Image: Pump jacks are seen at the Lukoil company owned Imilorskoye oil field, as the sun sets, outside the West Siberian city of Kogalym, Russia, January 25, 2016. REUTERS/Sergei Karpukhin
By Manesha Pereira
SINGAPORE (Reuters) – Oil prices jumped on Monday, extending a rally that has lifted crude benchmarks by more than a third from this year’s lows, as tightening supply and an improving global outlook strengthened the sentiment for a market recovery.
Front-month Brent crude futures were trading at $39.49 per barrel at 0400 GMT, up 77 cents or 2 percent from their last settlement. That is up more than a third from a low hit in January, when prices fell to levels not seen since 2003.
U.S. West Texas Intermediate (WTI) futures were trading at $36.63 a barrel, up 71 cents from the last close and 40 percent above lows touched in February.
“It looks at this stage as if it (oil) has formed a little bit of a bottom and perhaps we’re going to see a sustained price in the $30s, maybe trending back up to $40 dollars at some point,” said Ben Le Brun, market analyst at OptionsXpress.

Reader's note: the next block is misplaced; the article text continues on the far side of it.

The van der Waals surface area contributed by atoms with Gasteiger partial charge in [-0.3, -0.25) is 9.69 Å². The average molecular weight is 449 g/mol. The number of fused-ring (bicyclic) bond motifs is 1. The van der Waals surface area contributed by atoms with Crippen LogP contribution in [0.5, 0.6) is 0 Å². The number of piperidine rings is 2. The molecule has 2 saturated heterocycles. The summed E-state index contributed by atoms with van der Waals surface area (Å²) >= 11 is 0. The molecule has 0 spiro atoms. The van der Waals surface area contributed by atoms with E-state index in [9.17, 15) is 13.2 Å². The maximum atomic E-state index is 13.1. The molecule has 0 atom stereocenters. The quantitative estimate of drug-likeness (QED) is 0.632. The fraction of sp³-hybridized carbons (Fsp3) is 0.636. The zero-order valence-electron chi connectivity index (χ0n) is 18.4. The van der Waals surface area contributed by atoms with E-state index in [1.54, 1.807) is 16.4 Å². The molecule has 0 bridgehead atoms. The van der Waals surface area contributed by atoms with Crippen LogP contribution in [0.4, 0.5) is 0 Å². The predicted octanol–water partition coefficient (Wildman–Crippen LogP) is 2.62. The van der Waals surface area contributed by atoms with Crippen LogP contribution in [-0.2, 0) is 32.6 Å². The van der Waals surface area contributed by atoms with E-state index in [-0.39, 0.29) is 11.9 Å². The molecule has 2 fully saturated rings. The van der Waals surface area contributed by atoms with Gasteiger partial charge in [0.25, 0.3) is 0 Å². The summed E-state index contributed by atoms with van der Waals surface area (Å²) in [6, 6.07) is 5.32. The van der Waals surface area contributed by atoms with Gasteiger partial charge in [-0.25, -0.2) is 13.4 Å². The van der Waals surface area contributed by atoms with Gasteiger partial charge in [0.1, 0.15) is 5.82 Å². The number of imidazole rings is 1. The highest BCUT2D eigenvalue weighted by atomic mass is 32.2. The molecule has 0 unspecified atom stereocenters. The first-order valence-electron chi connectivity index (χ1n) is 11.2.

Le Brun said an improved economic outlook was pushing prices: “The macro picture takes all corners of the globe into account, and those corners seem to be improving … and that’s where I’m seeing the oil price tick higher.”
Analysts said that strong U.S. payroll data had pushed markets on Friday and early Monday, but that attention was now shifting to Asia.
Morgan Stanley said on Monday that China’s parliament, the National People’s Congress, which opens its annual session this week listed “to ease market barriers for transport, oil, and gas” among key policy targets this year.
On the supply side, U.S. energy firms cut oil rigs for an 11th week in a row to the lowest level since December 2009, data showed on Friday, as producers slash costs.
Drillers removed eight oil rigs in the week ended March 4, bringing the total count down to 392, oil services company Baker Hughes Inc said.
Beyond a tightening supply outlook, traders said a shift in sentiment was also lifting prices as they shut down short positions and abandoned bets on further falls in prices.
Trading data shows that the number of managed short positions on WTI contracts – which would benefit from lower prices – have fallen more than a quarter since mid-February, with many new long positions betting on rising prices being opened.
Ric Spooner, chief market analyst at CMC Markets said “there’s a good prospect that Brent could hit $40 … (it) could easily do it in the next trading session.”
(Writing by Henning Gloystein; Editing by Joseph Radford and Tom Hogue)
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